A press briefing from the Infectious Diseases Society of America focused on the concerns raised by the delta variant and its potential impact on schools.
In the early summer of 2021, the coming school year seemed like it would be radically different from the one that had just ended. Adult vaccination rates continued to be relatively high. A vaccine was available to children as young as 12 years of age and appeared to be highly effective against variants. Then the highly infectious delta variant, along with a large decrease in the vaccination rate, changed the landscape again. The Infectious Diseases Society of America (IDSA) held a press briefing to discuss what this all means for 2021-2022 school year.
Jason Newland, MD, Med, professor of pediatrics and infectious disease at the Washington University School of Medicine in St. Louis, Missouri, stated that a lot more children are being diagnosed with COVID-19. The August 19, 2021, to August 26, 2021, weekly report from the American Academy of Pediatrics found 203,962 pediatric cases for the time period and that children accounted for nearly a quarter of the total weekly reported cases. Newland stressed that the layered approach of masking, social distancing, vaccination when eligible, ventilation, and doing activities outdoors when possible is the best approach to prevent transmission. He noted that in several schools that had in-person classes during the winter surge and also used those techniques had a transmission rate of just 1%, in comparison to the 50% transmission rate seen with earlier variants when no mitigation strategies were used.
Noelle Ellerson Ng, associate executive director of policy and advocacy for AASA, the School Superintendents Association in Alexandria, Virginia, said that the start of school has been a mixture of the usual excitement with worries about the highly infectious nature of the delta variant and what schools are doing to keep children safe. She said that combining the know-how of educations and public health experts can lead to effective mitigation policies for districts. Creating local mitigation strategies is the solution that would work best. Ng noted that some state-level officials have taken a heavy-handed approach that wasn’t necessary.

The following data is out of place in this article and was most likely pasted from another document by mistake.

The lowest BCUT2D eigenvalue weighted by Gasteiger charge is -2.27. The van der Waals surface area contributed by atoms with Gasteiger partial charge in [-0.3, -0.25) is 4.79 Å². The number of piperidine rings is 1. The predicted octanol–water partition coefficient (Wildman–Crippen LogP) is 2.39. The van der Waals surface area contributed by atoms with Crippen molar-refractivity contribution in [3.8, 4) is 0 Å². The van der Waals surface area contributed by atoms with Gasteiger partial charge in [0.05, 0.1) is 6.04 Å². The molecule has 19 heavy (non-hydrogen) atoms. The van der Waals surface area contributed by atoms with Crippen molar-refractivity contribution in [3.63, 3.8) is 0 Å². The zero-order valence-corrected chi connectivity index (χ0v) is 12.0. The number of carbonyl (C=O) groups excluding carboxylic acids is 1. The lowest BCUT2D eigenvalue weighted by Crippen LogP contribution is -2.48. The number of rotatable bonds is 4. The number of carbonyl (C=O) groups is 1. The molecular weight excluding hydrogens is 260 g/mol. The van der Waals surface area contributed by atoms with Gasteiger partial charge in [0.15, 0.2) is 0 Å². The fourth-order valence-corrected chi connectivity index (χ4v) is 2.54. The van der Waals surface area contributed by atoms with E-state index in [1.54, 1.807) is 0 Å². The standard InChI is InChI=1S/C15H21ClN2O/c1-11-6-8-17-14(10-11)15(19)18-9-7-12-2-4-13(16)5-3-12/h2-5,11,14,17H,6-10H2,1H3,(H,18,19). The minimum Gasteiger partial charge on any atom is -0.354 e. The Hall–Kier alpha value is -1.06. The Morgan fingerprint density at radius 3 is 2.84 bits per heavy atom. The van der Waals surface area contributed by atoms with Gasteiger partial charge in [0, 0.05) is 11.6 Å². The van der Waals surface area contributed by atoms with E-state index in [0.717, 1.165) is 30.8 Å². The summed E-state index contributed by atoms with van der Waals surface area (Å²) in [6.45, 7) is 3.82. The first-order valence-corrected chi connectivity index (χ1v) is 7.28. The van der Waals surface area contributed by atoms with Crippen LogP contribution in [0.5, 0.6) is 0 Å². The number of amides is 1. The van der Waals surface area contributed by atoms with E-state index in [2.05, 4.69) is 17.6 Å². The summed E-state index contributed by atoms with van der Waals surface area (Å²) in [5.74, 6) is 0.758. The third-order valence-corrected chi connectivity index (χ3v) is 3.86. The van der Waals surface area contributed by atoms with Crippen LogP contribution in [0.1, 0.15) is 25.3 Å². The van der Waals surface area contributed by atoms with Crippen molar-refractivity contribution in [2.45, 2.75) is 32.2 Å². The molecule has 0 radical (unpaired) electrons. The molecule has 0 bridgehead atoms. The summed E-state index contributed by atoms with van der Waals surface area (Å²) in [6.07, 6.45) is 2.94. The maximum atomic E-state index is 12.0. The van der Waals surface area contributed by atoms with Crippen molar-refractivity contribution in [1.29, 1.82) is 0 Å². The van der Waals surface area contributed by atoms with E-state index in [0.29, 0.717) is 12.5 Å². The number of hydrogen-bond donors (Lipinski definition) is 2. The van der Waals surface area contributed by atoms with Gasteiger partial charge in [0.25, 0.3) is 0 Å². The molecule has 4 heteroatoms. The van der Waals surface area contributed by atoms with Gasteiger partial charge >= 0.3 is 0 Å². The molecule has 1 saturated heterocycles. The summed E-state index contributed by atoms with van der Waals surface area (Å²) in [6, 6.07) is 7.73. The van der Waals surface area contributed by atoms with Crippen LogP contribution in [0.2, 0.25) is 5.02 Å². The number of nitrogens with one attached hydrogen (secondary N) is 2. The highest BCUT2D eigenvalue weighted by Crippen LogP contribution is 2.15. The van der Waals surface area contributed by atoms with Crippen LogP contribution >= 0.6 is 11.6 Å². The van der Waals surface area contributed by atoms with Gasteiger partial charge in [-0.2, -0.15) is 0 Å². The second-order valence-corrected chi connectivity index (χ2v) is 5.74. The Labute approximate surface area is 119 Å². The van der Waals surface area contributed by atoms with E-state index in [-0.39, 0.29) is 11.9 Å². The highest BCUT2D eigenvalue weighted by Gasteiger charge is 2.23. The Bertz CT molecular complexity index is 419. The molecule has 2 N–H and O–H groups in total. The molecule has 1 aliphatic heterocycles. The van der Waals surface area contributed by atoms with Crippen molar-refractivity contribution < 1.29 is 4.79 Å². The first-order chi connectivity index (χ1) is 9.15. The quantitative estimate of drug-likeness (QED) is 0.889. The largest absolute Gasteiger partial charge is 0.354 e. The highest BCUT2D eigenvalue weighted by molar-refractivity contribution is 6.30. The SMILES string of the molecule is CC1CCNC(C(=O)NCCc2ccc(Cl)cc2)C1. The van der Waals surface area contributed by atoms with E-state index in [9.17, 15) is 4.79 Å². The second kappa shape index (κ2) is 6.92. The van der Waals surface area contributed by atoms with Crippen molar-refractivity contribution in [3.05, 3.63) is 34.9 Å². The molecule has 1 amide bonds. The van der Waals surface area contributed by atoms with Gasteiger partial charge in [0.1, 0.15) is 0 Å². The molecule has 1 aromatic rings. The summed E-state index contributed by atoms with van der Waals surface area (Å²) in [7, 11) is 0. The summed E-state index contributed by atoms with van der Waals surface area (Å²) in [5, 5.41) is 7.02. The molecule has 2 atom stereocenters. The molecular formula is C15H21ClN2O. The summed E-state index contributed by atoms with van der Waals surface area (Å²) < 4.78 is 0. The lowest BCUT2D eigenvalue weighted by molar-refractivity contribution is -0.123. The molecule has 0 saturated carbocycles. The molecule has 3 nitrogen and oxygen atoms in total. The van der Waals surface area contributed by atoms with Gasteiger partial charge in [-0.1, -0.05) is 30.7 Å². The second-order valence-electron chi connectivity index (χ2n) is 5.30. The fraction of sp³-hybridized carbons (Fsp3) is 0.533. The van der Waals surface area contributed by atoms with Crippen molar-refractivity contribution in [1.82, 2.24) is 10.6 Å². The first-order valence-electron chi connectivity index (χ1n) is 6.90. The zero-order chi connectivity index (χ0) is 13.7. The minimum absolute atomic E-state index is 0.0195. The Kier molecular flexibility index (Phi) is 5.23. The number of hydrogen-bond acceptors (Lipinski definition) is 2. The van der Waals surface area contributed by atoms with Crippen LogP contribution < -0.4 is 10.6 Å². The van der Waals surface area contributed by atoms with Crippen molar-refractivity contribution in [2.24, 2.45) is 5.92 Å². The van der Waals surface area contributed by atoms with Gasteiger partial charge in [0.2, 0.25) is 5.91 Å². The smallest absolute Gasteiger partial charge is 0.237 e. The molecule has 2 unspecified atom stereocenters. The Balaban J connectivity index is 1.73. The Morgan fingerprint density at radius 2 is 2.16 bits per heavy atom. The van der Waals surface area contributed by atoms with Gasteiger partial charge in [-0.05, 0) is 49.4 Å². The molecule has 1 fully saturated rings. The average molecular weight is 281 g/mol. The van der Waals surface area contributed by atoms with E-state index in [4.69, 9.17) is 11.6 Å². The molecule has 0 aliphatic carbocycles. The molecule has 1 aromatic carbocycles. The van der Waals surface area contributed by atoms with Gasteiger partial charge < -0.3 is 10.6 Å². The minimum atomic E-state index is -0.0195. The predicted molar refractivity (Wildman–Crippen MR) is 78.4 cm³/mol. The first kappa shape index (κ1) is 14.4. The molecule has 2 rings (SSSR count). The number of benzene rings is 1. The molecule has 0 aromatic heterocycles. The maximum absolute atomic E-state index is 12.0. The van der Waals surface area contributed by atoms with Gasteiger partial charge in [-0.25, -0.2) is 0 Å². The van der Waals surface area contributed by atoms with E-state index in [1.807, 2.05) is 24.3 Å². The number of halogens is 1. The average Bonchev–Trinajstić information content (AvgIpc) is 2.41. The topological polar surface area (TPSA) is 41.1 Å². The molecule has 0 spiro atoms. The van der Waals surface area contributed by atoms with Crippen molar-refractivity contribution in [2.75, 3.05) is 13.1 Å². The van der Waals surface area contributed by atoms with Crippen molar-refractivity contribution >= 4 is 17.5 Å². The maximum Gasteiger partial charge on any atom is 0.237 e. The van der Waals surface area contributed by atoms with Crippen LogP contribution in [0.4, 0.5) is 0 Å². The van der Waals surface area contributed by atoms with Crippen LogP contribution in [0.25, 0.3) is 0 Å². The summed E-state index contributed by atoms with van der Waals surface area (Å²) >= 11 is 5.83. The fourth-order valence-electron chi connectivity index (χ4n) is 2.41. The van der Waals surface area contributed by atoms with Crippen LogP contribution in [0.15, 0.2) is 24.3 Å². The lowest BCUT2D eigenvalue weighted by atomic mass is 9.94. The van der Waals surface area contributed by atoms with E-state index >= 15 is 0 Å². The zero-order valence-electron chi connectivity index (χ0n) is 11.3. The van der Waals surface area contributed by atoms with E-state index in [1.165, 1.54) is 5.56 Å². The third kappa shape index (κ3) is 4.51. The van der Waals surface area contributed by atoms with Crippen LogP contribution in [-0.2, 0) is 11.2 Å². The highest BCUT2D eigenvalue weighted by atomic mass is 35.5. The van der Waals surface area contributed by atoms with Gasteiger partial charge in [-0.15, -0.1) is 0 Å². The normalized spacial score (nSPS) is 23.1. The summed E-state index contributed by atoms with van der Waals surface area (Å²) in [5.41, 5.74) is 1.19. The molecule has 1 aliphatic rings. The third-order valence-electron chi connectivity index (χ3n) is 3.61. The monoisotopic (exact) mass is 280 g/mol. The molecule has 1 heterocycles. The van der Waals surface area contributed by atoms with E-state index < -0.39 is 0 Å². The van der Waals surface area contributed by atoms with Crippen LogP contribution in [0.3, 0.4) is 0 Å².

When discussing the vaccine, Newland said that the vaccination rate required for herd immunity is unknown, but that the current rate of 52% is assuredly not close enough. He recommended that clinicians and other health officials keep promoting and recommending the vaccine for the population that is currently eligible and that providers should start having conversations about the vaccine with families who have children aged younger than 12 years, to ensure a high rate of administration when it’s authorized.
The briefing closed with a look at the lack of uniformity in masking seen in schools. Newland pointed to the large number of children who were negatively impact with remote learning and that a lack of mask mandate could mean a sizable portion of children need to return to a learning environment that did not work. Ng said that many children have been comfortably and correctly wearing masks for well over a year and that it’s not children who are having trouble wearing masks. She noted that there are thousands of school districts with a variety of dress codes, which do not face problems with enforcement, and that mask mandates can be seen as a dress code for the face. Newland said that any mask that meets the recommendations from the Centers for Disease Control and Prevention should work for mitigation strategies, as long as the mask is worn properly over the chin and nose.
1. Newland J, Ng N. Back-to-school + delta variant = uncertainty. Infectious Diseases Society of America Press Briefing. September 2, 2021; Online.